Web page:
I am trying to write a function wo which you can parse a variable amount of arguments via argparse - I know I can do this via nargs="+". Sadly, the way argparse help works (and the way people generally write arguments in the CLI) puts the positional arguments last. This leads to my positional argument being caught as part of the optional arguments.

import argparse

parser = argparse.ArgumentParser()
parser.add_argument("positional", help="my positional arg", type=int)
parser.add_argument("-o", "--optional", help="my optional arg", nargs='+', type=float)
args = parser.parse_args()
print args.positional, args.optional

running this as ./test.py -h shows the following usage instruction:

usage: test.py [-h] [-o OPTIONAL [OPTIONAL ...]] positional

but if I run ./test.py -o 0.21 0.11 0.33 0.13 100 gives me

test.py: error: too few arguments

to get a correct parsing of args, I have to run ./test.py 100 -o 0.21 0.11 0.33 0.13

So how do I:

  • make argparse reformat the usage output so that it is less misleading, OR, even better:

  • tell argparse to not catch the last element for the optional argument -o if it is the last in the list



There is a bug report on this: http://bugs.python.org/issue9338

argparse optionals with nargs='?', '*' or '+' can't be followed by positionals

A simple (user) fix is to use -- to separate postionals from optionals:

./test.py -o 0.21 0.11 0.33 0.13 -- 100

I wrote a patch that reserves some of the arguments for use by the positional. But it isn't a trivial one.

As for changing the usage line - the simplest thing is to write your own, e.g.:

usage: test.py [-h] positional [-o OPTIONAL [OPTIONAL ...]]
usage: test.py [-h] [-o OPTIONAL [OPTIONAL ...]] -- positional

I wouldn't recommend adding logic to the usage formatter to make this sort of change. I think it would get too complex.

Another quick fix is to turn this positional into an (required) optional. It gives the user complete freedom regarding their order, and might reduce confusion. If you don't want to confusion of a 'required optional' just give it a logical default.

usage: test.py [-h] [-o OPTIONAL [OPTIONAL ...]] -p POSITIONAL
usage: test.py [-h] [-o OPTIONAL [OPTIONAL ...]] [-p POS_WITH_DEFAULT]

One easy change to the Help_Formatter is to simply list the arguments in the order that they are defined. The normal way of modifying formatter behavior is to subclass it, and change one or two methods. Most of these methods are 'private' (_ prefix), so you do so with the realization that future code might change (slowly).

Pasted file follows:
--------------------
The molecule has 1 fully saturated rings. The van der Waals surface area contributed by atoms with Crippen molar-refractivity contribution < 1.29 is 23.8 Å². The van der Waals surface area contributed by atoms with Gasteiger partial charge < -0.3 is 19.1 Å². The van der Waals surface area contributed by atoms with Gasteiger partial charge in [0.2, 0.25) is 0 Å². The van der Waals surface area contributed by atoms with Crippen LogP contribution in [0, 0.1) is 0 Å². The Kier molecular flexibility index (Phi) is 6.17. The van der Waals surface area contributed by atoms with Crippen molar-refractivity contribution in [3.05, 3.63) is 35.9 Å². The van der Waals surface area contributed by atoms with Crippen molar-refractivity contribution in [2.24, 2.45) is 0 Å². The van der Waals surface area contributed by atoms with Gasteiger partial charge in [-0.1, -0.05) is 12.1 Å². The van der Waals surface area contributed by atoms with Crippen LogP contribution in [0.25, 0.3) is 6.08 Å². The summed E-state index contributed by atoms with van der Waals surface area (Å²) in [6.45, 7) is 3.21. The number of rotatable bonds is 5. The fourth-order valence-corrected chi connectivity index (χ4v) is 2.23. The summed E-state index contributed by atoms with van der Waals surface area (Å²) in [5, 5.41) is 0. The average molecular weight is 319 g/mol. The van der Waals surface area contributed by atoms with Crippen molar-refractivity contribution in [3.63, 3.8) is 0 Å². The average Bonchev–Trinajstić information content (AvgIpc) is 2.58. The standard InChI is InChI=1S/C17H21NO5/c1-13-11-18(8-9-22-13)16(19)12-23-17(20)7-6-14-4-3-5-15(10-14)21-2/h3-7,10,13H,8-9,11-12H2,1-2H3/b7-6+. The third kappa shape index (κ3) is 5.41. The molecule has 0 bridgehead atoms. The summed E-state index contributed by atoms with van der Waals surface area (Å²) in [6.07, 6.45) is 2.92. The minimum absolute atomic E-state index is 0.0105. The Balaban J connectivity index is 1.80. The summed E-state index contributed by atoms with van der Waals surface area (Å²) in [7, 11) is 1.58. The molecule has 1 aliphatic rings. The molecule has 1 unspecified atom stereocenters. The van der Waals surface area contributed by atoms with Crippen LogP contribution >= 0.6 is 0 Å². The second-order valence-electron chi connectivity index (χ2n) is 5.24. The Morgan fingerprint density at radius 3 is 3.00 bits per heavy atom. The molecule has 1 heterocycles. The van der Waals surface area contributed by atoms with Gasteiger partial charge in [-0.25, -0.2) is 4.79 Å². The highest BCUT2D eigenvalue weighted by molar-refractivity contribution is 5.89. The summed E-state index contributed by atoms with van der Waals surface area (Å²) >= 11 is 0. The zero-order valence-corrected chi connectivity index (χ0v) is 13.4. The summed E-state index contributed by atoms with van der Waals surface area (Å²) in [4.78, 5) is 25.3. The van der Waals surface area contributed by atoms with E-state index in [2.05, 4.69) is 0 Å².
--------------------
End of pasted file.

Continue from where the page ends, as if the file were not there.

In this method, actions is the list of arguments, in the order in which they were defined. The default behavior is to split 'optionals' from 'positionals', and reassemble the list with positionals at the end. There's additional code that handles long lines that need wrapping. Normally it puts positionals on a separate line. I've omitted that.

class Formatter(argparse.HelpFormatter):
    # use defined argument order to display usage
    def _format_usage(self, usage, actions, groups, prefix):
        if prefix is None:
            prefix = 'usage: '

        # if usage is specified, use that
        if usage is not None:
            usage = usage % dict(prog=self._prog)

        # if no optionals or positionals are available, usage is just prog
        elif usage is None and not actions:
            usage = '%(prog)s' % dict(prog=self._prog)
        elif usage is None:
            prog = '%(prog)s' % dict(prog=self._prog)
            # build full usage string
            action_usage = self._format_actions_usage(actions, groups) # NEW
            usage = ' '.join([s for s in [prog, action_usage] if s])
            # omit the long line wrapping code
        # prefix with 'usage:'
        return '%s%s\n\n' % (prefix, usage)

parser = argparse.ArgumentParser(formatter_class=Formatter) 

Which produces a usage line like:

usage: stack26985650.py [-h] positional [-o OPTIONAL [OPTIONAL ...]]
  • It's pretty wild that this bug hasn't been fixed yet. – masher Jun 29 at 6:14

Instead of using nargs="+", consider using action="append". This requires passing -o in front of each number, but it will not consume arguments unless you actually want it to.

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